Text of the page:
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November 8, 2007

Another report tentatively praising faith-based prisons

Thanks to this post at Corrections Sentencing, I discovered this relatively new report from the Urban Institute entitled "Evaluation of Florida's Faith- and Character-Based Institutions."  The report provides a detailed account of Florida' "FCBIs" along with some cautious praise.  Here are some snippets from the executive summary:

In addition to traditional solutions such as education and vocational training, corrections officials are increasingly implementing faith-based models, as well as secular programs that emphasize moral development and character building. Florida is one of many states to follow this trend, but set itself apart from other corrections agencies when, on Christmas Eve 2003, it opened the first state-operated correctional institution dedicated exclusively to a faith- and character-based approach to rehabilitation.

The findings and recommendations outlined below — and explored in detail throughout this report — highlight the results of a process and impact evaluation conducted by the Urban Institute of two of Florida’s Faith- and Character-Based Correctional Institutions (FCBIs)...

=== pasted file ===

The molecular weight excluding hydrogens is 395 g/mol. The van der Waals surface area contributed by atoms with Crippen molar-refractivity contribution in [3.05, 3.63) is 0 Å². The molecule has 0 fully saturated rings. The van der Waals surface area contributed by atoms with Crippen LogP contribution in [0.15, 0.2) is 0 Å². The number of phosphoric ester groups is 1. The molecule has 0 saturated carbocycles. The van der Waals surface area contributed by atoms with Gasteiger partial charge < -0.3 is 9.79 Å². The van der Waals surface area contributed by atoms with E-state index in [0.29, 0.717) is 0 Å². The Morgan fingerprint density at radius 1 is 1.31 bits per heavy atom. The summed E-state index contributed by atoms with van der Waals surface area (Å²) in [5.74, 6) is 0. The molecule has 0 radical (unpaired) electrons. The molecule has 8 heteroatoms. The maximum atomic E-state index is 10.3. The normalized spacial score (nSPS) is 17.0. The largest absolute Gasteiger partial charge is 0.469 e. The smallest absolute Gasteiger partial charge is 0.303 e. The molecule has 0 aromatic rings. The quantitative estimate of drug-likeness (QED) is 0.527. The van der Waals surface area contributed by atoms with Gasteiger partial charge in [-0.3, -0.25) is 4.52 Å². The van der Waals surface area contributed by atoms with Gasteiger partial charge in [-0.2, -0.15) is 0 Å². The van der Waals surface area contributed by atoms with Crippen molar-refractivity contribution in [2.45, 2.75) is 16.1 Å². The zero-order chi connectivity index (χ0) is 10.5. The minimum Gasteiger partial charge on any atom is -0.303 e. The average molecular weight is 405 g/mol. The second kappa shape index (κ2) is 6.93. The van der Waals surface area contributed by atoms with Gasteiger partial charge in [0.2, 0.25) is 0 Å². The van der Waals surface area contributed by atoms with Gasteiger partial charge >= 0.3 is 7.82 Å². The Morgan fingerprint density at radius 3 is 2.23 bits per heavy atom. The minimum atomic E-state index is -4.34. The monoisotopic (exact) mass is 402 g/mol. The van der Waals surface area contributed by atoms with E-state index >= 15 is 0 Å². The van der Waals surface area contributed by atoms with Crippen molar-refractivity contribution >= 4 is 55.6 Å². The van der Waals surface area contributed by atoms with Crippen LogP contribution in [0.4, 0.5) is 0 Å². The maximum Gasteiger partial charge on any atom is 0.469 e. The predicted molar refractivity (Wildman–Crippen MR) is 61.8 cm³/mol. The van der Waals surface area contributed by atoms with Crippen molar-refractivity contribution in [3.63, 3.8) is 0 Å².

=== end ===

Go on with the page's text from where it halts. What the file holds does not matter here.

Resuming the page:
Staff, inmates, and volunteers overwhelmingly find value in the FCBI model and believe that it is achieving its goals of changing inmate behaviors, preparing inmates for successful reentry, and ultimately reducing recidivism. Respondents feel that, in particular, the FCBI experience helps promote family reunification and employment prospects upon release, while also improving the prison environment for inmates, volunteers, and staff. That these successes are achieved in large part through volunteer resources from the private and non-profit sectors is cited as both a cost savings to FDOC and an asset to the model, as some respondents indicate that volunteers can provide more effective, dynamic services than those the state is able to offer....

FDOC should be cautiously optimistic about the impact of FCBIs on reoffending behaviors, particularly given the potential cost savings associated with the volunteer-led program offerings. Indeed, it is possible that inmates across FDOC facilities could benefit from volunteer-run self-betterment programs that are virtually budget neutral.  However, corrections officials may also wish to replicate the impact analysis reported in this document in a year’s time, when the sample sizes are more likely to yield results in which they can have increased confidence.

Some related posts on faith-based prison programs:

November 8, 2007 at 03:42 PM | Permalink


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